Application migration planning

Once an OS has been selected the hard work begins. The principal challenges for the IT team stem from the need to migrate infrastructure and applications in a short timescale, while continuing to support business services and adhering to SLAs.

Few applications have ever been deployed out of the box without a degree of customisation, adding an extra layer of complexity to any application migration project. It's no trivial task figuring out how the application has been customised and why. And what servers does it link back to? What dependencies does it have? Can the install be recreated? Where is all this information documented?

Once you know what you are dealing with, it's easier to set about simplifying your environment by rationalising your applications: removing duplicates, non-strategic applications, and applications with functionality now incorporated into other applications. Often a significant cull is possible, resulting in considerable savings in licensing and maintenance. Some of the applications within customer portfolios can simply be removed. A common discussion point relates to the addition of significant features within complementary products: for example, the ability to create PDF files from within the latest version of Microsoft Office removes the need for a separate PDF creator in many cases.

Like a throwback to essay writing at school, the key to a successful migration really is in the planning. Once the groundwork has been prepared, the process of packaging, remediating and virtualising applications can take place using industry-standard toolsets. An audit of which applications reside where, helps organisations to easily manage their software lifecycle going forward too.By adopting a methodical, proven approach known to deliver the best possible outcomes, organisations can minimise risk and avoid the dual spectres of project over-run and cost escalation.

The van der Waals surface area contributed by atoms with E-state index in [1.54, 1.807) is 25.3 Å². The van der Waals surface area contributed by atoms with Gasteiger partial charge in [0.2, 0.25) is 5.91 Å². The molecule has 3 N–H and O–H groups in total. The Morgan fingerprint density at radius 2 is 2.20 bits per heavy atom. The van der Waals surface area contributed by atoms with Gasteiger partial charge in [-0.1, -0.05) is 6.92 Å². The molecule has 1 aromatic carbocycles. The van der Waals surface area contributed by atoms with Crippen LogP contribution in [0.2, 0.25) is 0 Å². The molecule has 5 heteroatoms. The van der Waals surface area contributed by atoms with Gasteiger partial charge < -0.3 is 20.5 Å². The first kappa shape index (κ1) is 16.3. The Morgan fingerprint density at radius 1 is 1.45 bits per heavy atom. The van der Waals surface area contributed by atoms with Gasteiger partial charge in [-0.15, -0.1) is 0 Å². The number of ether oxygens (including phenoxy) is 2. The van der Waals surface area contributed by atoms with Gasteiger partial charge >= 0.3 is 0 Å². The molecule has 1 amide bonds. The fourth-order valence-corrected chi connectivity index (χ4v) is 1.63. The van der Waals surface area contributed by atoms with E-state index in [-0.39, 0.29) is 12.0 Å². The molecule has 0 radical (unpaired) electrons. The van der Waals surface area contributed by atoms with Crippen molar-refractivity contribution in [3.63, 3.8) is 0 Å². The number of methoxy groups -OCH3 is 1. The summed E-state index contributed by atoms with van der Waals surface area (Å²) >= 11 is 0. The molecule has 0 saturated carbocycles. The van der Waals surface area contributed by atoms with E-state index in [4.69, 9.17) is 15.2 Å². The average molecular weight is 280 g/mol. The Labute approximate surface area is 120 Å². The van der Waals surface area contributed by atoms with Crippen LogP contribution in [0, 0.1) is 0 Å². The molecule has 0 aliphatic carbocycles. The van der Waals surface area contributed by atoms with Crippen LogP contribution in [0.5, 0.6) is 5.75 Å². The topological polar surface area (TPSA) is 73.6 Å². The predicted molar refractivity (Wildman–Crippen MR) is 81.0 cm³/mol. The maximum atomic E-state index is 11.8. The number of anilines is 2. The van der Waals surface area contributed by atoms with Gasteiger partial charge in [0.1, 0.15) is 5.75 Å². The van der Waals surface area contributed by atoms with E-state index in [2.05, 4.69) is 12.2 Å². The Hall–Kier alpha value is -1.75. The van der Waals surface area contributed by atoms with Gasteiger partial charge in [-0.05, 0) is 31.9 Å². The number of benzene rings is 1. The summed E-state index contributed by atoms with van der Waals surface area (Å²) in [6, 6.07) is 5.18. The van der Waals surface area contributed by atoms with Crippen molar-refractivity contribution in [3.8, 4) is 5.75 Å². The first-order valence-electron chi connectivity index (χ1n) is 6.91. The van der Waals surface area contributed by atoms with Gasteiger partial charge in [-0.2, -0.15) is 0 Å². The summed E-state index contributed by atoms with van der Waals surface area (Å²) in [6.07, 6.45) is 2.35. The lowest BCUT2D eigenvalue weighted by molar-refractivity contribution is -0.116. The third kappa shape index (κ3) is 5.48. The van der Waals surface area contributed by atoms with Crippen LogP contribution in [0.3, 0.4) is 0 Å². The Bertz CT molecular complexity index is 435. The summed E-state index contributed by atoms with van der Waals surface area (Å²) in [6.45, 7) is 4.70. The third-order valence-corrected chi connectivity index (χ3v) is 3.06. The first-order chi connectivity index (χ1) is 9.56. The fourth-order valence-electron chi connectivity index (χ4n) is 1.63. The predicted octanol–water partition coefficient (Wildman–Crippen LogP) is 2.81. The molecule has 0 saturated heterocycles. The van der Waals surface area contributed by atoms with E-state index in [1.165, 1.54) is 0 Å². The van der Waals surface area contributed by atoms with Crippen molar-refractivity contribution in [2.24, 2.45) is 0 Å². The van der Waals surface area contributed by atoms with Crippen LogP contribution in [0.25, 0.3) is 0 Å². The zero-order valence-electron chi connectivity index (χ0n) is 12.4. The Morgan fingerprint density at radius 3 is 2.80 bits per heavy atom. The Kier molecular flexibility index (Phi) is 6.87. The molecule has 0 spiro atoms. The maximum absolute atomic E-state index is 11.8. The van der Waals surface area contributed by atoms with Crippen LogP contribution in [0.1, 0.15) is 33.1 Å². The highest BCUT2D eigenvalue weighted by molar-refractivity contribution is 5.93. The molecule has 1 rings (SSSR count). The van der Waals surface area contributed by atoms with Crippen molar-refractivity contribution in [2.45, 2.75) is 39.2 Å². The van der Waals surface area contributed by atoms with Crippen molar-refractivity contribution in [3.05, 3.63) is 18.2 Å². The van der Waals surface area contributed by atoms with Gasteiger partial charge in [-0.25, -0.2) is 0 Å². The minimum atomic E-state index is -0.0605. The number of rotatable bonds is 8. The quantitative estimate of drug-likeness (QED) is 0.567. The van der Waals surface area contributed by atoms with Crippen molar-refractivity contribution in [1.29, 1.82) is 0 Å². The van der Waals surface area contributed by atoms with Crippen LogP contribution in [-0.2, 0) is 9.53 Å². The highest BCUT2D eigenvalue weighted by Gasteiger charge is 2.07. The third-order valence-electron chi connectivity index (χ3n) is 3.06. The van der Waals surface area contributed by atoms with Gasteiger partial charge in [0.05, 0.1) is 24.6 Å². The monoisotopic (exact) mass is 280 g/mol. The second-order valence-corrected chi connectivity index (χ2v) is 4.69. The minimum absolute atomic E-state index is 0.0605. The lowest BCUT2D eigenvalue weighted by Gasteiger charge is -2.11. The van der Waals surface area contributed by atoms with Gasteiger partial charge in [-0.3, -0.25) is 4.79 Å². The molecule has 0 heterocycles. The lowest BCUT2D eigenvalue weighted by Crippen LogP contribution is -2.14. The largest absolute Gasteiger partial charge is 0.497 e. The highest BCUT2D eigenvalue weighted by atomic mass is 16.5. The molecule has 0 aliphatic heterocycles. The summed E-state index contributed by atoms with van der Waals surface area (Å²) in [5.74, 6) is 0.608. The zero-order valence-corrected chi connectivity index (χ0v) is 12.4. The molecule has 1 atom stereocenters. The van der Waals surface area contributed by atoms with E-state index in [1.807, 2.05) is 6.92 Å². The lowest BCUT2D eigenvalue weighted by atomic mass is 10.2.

If these hurdles seem too high, there is an alternative way to deliver business services. I'm talking of course about moving to the cloud.

The rapidly changing applications landscape provides organisations with an ideal opportunity to extricate themselves from years of technical complexity and increasing datacentre infrastructure, maintenance and refresh costs.

A procurement strategy focusing on rapidly changing business needs could be the catalyst for moving to cloud services. No longer the preserve of bleeding-edge organisations or small business users, there is now a growing appetite to migrate even core business services to a more dynamic and fluid provisioning method.

Services, infrastructure and even applications can now be "hired" by the minute, or the transaction, and the SaaS provisioning of software like Office 365 and has prompted a significant shift in the procurement and management of business applications.

Of course this is a significant simplification of the problems at hand: legacy systems still need to be maintained and accessed, and the cost of business change should not be underestimated. But the future is not going away, and it's definitely cloud shaped.

In the meantime, we need to get everyone off XP!

Damian Dwyer is Practice Director, End User Computing Practice at IT consultancy ECS

This story, "Windows XP migration: Making the move to Windows 7, 8.1 or 10? Or am I asking the wrong question?" was originally published by Computerworld UK.